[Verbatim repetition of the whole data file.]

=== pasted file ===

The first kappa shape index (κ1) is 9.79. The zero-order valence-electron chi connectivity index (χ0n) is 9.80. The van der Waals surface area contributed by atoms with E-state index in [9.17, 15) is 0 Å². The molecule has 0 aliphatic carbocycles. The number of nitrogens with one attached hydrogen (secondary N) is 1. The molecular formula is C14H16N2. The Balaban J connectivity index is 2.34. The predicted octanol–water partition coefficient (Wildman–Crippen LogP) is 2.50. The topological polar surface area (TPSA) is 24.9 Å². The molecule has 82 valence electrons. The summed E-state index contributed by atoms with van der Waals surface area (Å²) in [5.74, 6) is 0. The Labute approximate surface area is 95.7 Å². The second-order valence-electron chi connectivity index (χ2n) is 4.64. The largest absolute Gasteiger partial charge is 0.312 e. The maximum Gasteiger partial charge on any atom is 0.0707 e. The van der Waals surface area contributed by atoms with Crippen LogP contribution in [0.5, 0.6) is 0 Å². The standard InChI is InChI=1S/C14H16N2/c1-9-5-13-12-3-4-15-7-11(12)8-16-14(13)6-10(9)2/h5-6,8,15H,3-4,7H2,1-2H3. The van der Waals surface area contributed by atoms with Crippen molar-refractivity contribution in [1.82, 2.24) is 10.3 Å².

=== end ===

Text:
The first kappa shape index (κ1) is 9.79. The zero-order valence-electron chi connectivity index (χ0n) is 9.80. The van der Waals surface area contributed by atoms with E-state index in [9.17, 15) is 0 Å². The molecule has 0 aliphatic carbocycles. The number of nitrogens with one attached hydrogen (secondary N) is 1. The molecular formula is C14H16N2. The Balaban J connectivity index is 2.34. The predicted octanol–water partition coefficient (Wildman–Crippen LogP) is 2.50. The topological polar surface area (TPSA) is 24.9 Å². The molecule has 82 valence electrons. The summed E-state index contributed by atoms with van der Waals surface area (Å²) in [5.74, 6) is 0. The Labute approximate surface area is 95.7 Å². The second-order valence-electron chi connectivity index (χ2n) is 4.64. The largest absolute Gasteiger partial charge is 0.312 e. The maximum Gasteiger partial charge on any atom is 0.0707 e. The van der Waals surface area contributed by atoms with Crippen LogP contribution in [0.5, 0.6) is 0 Å². The standard InChI is InChI=1S/C14H16N2/c1-9-5-13-12-3-4-15-7-11(12)8-16-14(13)6-10(9)2/h5-6,8,15H,3-4,7H2,1-2H3. The van der Waals surface area contributed by atoms with Crippen molar-refractivity contribution in [1.82, 2.24) is 10.3 Å².